Creative England CEO Caroline Norbury suggests documentary filmmakers should hit upon a subject matter or story that has the potential to impact society - and how her organisation is working to support the filmmaker’s vision.
Documentaries continue to be one of the principle ways for stories to reach a broad audience and touch that audience in a way that fiction often cannot.
Filmmakers have always sought to tell stories that have impact on the global stage, but frequently funding for these stories is restricted to a smaller and smaller number of players who have very particular and specific requirements relating to their brand, the politics of their proprietors/owners or their revenue generation targets.
In many ways, making documentaries – particularly for theatrical release – is the pinnacle of risk in filmmaking.
The process of making documentary is obviously entirely different – in many cases, when we start a conversation with a filmmaker looking for our support, we won’t have anything as fully fleshed out as the sort of treatments and scripts we have with drama.
Often the producer and/or director will have huge ambitions but those ambitions will rest on whether they can get the access they want, convince participants and assemble evidence. Frequently what you’re backing is your instinct that he/she/they have the chutzpah to pull their idea off.
Impact and social change
Indeed, the captivating story you are all hoping for may not be there at all – but as we know the pay-off can be extraordinary. And by that I mean the pay-off in terms of impact and frequently social change.
Just look at how An Inconvenient Truth increased global awareness of climate change; or the extraordinary canon produced by Michael Moore who has single-handedly scrutinised every aspect of modern America; or closer to home the heart-rending documentaries of Clio Barnard; Franny Armstrong; Lucy Walker; Penny Woolcock and Carol Morley.
As is common with most things in life, who you know and where you live and work has a huge impact on your ability to get your project funded.
What we are aiming to do is much simpler – to support the filmmaker’s vision and in particular to try to level the playing field so that filmmakers who want to live outside the capital have a team batting for them – giving them a bit of support to help them realise their vision.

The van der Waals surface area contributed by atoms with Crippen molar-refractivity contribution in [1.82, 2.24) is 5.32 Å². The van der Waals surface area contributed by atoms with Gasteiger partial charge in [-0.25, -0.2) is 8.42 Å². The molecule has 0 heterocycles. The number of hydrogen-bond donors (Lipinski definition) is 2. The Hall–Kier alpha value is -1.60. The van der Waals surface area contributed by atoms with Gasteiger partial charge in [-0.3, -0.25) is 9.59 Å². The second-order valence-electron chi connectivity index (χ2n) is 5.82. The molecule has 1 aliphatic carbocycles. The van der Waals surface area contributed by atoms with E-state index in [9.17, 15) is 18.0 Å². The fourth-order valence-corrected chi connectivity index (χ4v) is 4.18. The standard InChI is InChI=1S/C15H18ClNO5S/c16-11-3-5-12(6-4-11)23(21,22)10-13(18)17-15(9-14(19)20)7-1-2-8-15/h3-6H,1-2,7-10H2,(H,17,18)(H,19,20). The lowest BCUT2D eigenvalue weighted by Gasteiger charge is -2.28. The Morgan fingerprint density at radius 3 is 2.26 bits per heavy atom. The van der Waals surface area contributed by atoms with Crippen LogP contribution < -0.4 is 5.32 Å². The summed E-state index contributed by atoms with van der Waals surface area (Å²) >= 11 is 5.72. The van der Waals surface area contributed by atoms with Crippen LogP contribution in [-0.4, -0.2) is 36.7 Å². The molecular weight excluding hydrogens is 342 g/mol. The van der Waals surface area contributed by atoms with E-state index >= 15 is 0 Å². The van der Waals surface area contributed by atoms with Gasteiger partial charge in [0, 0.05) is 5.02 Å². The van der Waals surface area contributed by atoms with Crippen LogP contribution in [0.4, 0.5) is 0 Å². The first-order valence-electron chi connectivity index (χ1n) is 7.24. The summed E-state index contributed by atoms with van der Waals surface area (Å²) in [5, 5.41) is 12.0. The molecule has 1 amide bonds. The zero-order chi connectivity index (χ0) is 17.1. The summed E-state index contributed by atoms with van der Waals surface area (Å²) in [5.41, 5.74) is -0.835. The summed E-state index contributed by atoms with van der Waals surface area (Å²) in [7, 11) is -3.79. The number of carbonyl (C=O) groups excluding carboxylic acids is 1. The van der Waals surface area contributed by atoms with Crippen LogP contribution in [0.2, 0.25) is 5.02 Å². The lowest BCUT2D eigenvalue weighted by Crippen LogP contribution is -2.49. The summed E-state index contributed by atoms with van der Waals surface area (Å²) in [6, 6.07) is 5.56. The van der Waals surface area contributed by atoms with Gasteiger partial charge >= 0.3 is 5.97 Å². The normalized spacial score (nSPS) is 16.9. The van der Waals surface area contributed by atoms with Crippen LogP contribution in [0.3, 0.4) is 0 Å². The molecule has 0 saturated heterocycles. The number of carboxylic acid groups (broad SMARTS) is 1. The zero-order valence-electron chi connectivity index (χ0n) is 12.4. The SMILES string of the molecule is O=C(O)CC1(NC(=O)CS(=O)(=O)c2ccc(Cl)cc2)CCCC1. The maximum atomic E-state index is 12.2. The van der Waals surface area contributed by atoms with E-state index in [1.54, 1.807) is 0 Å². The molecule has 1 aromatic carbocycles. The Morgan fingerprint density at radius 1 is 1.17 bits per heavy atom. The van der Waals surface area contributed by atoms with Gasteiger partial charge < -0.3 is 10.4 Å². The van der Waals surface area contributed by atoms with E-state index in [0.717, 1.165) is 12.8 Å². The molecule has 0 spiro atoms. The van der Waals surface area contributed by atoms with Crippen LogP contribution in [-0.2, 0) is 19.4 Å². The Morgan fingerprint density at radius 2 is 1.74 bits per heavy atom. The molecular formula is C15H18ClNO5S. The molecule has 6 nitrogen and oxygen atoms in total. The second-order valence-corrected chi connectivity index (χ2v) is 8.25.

And importantly our purpose is to take the risk on those voices that otherwise would not be heard or stories that would not get seen.
One Mile Away
My favourite example perhaps is the filmmaking team behind the documentary One Mile Away – the award-winning feature directed by Penny Woolcock and co-funded by Creative England and Channel 4. The film documented the attempt to bring an end to the 20-year war between two Birmingham gangs.
The team who initiated and worked on the documentary went on to establish a social enterprise and now work with young people in the community to prevent violence and criminality.
Simeon Moore, founder of the One Mile Away Social Enterprise, has said: “Once Creative England decided to support the film, along with Channel 4, it meant that some serious work on the streets could be done.
“This included mediation between gangs, filming and organising what would be the end product of the film, which is a social enterprise run by former gang members that has helped reshape Birmingham.”
This longer-term impact is really what we should be measuring success on – not how much money a documentary makes, but what difference did it make?
In Birmingham gang violence halved in the year following the film’s screening. Of course, the idea of film impacting social change is not a new thing. When it first aired in 1966, Ken Loach’s Cathy Come Home was watched by a quarter of the British population, and the volume of phone calls it prompted crashed the BBC’s switchboard. The homelessness charity Crisis was set up as a result.
Funding new stories and voices
That is not to say that filmmakers have to become social change experts, but should they hit upon a subject matter or story that has the potential to impact society, that’s when relationships between filmmakers and funding partners can flourish.
From a filmmaker’s perspective, partners can bring expertise, contacts, marketing and communications assets, and credibility. When change requires public engagement or behaviour change, collaboration and powerful partnerships are essential.
Supporting UK documentaries is about reaching out to find new stories and voices; building and encouraging aspiration within local communities so that getting your voice heard can be a believable and achievable ambition.
And with that, the possibilities are endless.
Caroline Norbury is CEO of Creative England